Massachusetts Treasurer’s Office Readies Task Force to Examine Alcohol Laws

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In July, Massachusetts Treasurer Deborah Goldberg promised to assemble a task force that would examine the state’s decades-old liquor laws. Three months later, additional details have emerged on what that group will look like, and what it will be asked to accomplish.

“According to the treasurer’s office, it will be an autonomous body, free of all control, including the long reach of Bill Kelley and the wholesalers and the brewers,” John Connell, a Boston-based alcohol attorney who represents clients across all three tiers of the industry, told a room of more than 150 beer industry professionals attending last night’s Brew Talks meetup at Jack’s Abby.

Connell, who joined a panel discussion that included Kelley, the president of the Beer Distributors of Massachusetts, and Rob Burns, co-founder of Night Shift Brewing and the president of the Massachusetts Brewers Guild, said members of the proposed task force should be named before the end of the year.

According to Connell, the task force will be asked to take a “top to bottom look at the liquor control laws in Massachusetts,” including the contentious issue of franchise laws.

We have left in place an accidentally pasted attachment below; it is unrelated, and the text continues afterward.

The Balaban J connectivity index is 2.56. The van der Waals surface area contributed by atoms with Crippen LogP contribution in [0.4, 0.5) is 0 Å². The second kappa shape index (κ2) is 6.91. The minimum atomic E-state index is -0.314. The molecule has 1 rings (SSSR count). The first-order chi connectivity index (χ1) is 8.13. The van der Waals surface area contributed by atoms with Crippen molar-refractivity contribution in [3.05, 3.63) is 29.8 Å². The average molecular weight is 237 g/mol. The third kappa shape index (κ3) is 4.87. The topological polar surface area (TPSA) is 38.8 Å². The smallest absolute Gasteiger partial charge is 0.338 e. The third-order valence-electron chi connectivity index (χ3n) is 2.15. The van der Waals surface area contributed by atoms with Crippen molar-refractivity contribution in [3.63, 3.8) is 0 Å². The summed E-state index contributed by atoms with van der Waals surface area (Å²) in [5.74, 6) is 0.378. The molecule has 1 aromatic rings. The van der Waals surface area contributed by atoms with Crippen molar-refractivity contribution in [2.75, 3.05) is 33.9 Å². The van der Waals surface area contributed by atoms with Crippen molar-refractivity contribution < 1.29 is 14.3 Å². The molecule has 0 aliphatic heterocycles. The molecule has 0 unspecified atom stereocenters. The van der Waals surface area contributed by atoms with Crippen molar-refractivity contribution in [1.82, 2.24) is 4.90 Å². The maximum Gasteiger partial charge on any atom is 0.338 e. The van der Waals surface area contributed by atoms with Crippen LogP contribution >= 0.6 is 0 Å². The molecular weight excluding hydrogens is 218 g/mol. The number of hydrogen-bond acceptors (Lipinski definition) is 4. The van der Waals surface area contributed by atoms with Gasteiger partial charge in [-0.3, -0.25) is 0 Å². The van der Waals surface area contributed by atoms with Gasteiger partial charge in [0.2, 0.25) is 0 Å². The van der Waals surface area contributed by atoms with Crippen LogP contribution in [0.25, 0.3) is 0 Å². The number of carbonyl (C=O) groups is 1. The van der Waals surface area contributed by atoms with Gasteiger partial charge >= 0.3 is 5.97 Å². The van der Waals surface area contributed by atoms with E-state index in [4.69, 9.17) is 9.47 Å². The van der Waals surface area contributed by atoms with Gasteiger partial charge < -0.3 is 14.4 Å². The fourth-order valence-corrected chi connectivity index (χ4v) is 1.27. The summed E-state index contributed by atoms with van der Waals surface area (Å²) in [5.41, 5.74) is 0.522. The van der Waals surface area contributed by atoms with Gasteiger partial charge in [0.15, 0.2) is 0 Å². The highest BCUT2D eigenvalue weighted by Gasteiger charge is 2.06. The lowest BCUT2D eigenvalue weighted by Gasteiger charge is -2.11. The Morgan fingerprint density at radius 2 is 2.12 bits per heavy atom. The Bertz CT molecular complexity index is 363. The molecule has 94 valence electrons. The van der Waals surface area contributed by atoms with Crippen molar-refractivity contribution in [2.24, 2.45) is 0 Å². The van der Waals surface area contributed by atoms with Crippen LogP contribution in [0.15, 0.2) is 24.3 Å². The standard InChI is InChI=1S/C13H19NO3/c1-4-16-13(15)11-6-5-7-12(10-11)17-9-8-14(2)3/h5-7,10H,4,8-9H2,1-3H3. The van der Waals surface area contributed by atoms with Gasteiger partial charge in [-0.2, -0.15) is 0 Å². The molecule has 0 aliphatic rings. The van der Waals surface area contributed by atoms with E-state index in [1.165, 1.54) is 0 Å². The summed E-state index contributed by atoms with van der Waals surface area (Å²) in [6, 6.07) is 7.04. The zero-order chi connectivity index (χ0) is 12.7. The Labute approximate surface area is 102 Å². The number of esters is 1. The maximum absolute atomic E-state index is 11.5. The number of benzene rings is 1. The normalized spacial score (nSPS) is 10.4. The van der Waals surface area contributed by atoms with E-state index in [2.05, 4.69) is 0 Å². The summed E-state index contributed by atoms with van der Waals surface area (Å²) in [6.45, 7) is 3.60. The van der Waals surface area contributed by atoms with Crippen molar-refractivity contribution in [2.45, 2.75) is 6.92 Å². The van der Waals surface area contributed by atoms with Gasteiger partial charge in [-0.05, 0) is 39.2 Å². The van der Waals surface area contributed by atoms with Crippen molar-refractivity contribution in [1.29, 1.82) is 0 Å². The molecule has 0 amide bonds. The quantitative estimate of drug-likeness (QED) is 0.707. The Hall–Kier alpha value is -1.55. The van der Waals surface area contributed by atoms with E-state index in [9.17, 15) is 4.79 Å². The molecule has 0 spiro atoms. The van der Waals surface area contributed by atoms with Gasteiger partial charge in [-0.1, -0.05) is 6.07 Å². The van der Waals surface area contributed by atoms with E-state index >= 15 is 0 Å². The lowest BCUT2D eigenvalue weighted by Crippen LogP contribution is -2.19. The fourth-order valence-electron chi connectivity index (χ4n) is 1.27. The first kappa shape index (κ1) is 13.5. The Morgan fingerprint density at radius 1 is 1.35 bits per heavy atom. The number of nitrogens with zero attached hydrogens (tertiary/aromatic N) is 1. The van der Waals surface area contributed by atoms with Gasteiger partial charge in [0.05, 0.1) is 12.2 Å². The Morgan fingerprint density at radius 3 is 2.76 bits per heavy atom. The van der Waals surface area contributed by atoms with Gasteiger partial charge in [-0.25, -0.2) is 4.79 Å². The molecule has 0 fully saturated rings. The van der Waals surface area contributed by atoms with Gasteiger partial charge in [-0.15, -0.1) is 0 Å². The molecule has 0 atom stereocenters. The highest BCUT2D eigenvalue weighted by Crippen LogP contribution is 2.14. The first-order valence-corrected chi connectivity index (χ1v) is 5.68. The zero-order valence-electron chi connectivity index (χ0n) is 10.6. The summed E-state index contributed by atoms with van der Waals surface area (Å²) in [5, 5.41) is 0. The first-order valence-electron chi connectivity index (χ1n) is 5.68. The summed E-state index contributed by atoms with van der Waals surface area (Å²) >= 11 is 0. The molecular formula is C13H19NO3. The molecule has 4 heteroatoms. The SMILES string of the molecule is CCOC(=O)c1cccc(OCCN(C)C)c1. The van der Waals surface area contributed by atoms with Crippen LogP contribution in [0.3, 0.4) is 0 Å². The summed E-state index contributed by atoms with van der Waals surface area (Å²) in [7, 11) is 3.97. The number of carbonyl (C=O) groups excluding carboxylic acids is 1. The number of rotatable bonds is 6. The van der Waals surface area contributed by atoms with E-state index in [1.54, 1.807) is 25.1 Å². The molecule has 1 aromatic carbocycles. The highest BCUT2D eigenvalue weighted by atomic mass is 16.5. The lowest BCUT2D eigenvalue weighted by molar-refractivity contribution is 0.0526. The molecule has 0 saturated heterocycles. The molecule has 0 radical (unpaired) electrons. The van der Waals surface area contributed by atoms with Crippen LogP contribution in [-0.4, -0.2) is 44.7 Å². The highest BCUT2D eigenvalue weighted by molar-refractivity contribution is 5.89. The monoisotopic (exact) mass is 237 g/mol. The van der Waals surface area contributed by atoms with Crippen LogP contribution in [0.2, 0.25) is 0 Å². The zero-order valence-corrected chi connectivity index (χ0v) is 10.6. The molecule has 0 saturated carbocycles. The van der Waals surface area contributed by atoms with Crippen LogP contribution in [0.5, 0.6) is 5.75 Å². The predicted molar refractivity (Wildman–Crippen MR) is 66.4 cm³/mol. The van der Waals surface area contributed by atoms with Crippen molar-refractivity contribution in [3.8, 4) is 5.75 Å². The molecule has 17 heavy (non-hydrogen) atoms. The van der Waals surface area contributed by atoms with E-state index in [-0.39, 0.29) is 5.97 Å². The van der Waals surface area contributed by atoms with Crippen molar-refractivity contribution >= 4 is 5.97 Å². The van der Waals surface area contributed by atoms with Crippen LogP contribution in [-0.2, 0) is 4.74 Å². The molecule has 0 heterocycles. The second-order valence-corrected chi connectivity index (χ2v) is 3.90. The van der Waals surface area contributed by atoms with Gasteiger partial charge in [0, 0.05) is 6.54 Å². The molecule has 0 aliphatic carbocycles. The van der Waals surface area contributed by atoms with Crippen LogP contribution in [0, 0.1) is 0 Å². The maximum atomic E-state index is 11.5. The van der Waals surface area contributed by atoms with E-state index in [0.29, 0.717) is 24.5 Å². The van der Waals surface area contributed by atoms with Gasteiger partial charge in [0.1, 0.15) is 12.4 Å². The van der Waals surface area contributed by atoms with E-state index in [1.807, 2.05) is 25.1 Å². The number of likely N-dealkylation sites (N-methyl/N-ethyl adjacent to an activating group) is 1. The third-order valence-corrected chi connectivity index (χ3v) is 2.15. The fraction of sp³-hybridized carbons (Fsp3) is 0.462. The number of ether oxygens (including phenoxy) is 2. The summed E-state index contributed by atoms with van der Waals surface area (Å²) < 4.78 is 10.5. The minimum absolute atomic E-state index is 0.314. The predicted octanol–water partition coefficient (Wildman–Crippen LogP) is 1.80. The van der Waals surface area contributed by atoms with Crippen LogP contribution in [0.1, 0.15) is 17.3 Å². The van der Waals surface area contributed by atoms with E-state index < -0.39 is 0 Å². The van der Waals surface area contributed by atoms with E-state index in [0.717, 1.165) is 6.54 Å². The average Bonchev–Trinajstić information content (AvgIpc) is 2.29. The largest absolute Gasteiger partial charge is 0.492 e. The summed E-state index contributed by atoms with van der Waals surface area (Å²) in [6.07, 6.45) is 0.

For several years, Massachusetts brewers and distributors have been at odds over reform proposals that would significantly alter the state’s franchise laws — strict rules that contractually bind manufacturers to their wholesaler partners.

“It is the seminal issue that divides this aspect of the industry,” Connell said.

The proposed task force, Connell said, will be charged with examining not only franchise laws, but every aspect of Chapter 138 (Alcoholic Liquors) of the Massachusetts General Laws. It will also be asked to review how the state’s Alcoholic Beverage Control Commission (ABCC) operates and interprets the law, he said.

“They are going to research manufacturers; they are going to research the ABCC; they are going to research filing fees; they are going to research every issue that we now know in liquor licensing,” Connell said.

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John Connell speaks at Brew Talks New England in October, 2016

Although specific individuals have not been named, the task force is expected to be made up of a volunteer group of “five to seven people of learned backgrounds, perhaps retired lawyers or retired judges or people in the industry,” he added.

The group is expected to convene before the end of 2016 and meet for as long as one year. The task force will then make recommendations to the Treasurer’s Office, which will then push those proposed changes to the Legislature, Connell said.

One specific area the task force is expected to scrutinize are brewery licenses, Connell said. Currently, the ABCC offers three types of brewery permits: farmer-brewery licenses, which include self-distribution and retail privileges, are currently the most popular type issued in Massachusetts. As of October 4, 91 of the 122 active brewing permits were farmer-brewery licenses, according to state records.

“The farmer-brewer [permit] really is in a golden age,” Connell said. “It’s $22 for a farmer-brewer license. Probably the cheapest fee that you can pay for anything in Massachusetts, and for that fee, you can self-distribute 50,000 gallons of beer a year, which is approximately 1,600 barrels of beer.”